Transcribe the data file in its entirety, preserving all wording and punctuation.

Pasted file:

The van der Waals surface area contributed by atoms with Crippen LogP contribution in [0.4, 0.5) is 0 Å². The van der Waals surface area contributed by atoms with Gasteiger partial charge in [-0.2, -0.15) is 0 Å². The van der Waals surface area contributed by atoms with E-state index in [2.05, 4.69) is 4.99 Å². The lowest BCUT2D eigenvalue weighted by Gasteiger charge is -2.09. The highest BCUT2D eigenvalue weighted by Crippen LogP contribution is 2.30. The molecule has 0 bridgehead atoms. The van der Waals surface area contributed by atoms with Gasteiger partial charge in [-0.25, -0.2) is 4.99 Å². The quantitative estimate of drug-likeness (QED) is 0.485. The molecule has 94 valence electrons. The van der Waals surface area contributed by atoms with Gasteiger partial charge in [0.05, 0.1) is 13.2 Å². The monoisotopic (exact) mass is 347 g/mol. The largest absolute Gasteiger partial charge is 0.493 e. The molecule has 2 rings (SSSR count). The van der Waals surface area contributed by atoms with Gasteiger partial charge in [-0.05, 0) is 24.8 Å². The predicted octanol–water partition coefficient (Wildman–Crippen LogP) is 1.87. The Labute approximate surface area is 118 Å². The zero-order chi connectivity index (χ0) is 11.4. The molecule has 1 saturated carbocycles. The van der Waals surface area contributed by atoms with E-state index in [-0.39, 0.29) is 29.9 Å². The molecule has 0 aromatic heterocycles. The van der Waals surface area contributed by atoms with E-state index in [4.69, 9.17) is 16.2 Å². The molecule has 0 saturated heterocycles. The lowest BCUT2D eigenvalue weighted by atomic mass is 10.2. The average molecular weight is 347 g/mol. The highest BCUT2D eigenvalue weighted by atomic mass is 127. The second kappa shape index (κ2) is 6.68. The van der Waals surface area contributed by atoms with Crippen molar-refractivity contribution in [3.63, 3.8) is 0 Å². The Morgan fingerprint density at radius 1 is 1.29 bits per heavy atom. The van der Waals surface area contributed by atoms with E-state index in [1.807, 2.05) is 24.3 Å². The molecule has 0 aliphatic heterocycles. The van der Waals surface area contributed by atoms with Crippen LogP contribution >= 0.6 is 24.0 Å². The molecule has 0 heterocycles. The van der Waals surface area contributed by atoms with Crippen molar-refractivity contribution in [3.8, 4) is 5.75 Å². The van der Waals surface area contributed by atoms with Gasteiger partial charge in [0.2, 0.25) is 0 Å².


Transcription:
The van der Waals surface area contributed by atoms with Crippen LogP contribution in [0.4, 0.5) is 0 Å². The van der Waals surface area contributed by atoms with Gasteiger partial charge in [-0.2, -0.15) is 0 Å². The van der Waals surface area contributed by atoms with E-state index in [2.05, 4.69) is 4.99 Å². The lowest BCUT2D eigenvalue weighted by Gasteiger charge is -2.09. The highest BCUT2D eigenvalue weighted by Crippen LogP contribution is 2.30. The molecule has 0 bridgehead atoms. The van der Waals surface area contributed by atoms with Gasteiger partial charge in [-0.25, -0.2) is 4.99 Å². The quantitative estimate of drug-likeness (QED) is 0.485. The molecule has 94 valence electrons. The van der Waals surface area contributed by atoms with Gasteiger partial charge in [0.05, 0.1) is 13.2 Å². The monoisotopic (exact) mass is 347 g/mol. The largest absolute Gasteiger partial charge is 0.493 e. The molecule has 2 rings (SSSR count). The van der Waals surface area contributed by atoms with Gasteiger partial charge in [-0.05, 0) is 24.8 Å². The predicted octanol–water partition coefficient (Wildman–Crippen LogP) is 1.87. The Labute approximate surface area is 118 Å². The zero-order chi connectivity index (χ0) is 11.4. The molecule has 1 saturated carbocycles. The van der Waals surface area contributed by atoms with E-state index in [-0.39, 0.29) is 29.9 Å². The molecule has 0 aromatic heterocycles. The van der Waals surface area contributed by atoms with E-state index in [4.69, 9.17) is 16.2 Å². The molecule has 0 saturated heterocycles. The lowest BCUT2D eigenvalue weighted by atomic mass is 10.2. The average molecular weight is 347 g/mol. The highest BCUT2D eigenvalue weighted by atomic mass is 127. The second kappa shape index (κ2) is 6.68. The van der Waals surface area contributed by atoms with Crippen molar-refractivity contribution in [3.63, 3.8) is 0 Å². The Morgan fingerprint density at radius 1 is 1.29 bits per heavy atom. The van der Waals surface area contributed by atoms with E-state index in [1.807, 2.05) is 24.3 Å². The molecule has 0 aliphatic heterocycles. The van der Waals surface area contributed by atoms with Crippen LogP contribution >= 0.6 is 24.0 Å². The molecule has 0 heterocycles. The van der Waals surface area contributed by atoms with Crippen molar-refractivity contribution in [3.8, 4) is 5.75 Å². The van der Waals surface area contributed by atoms with Gasteiger partial charge in [0.2, 0.25) is 0 Å².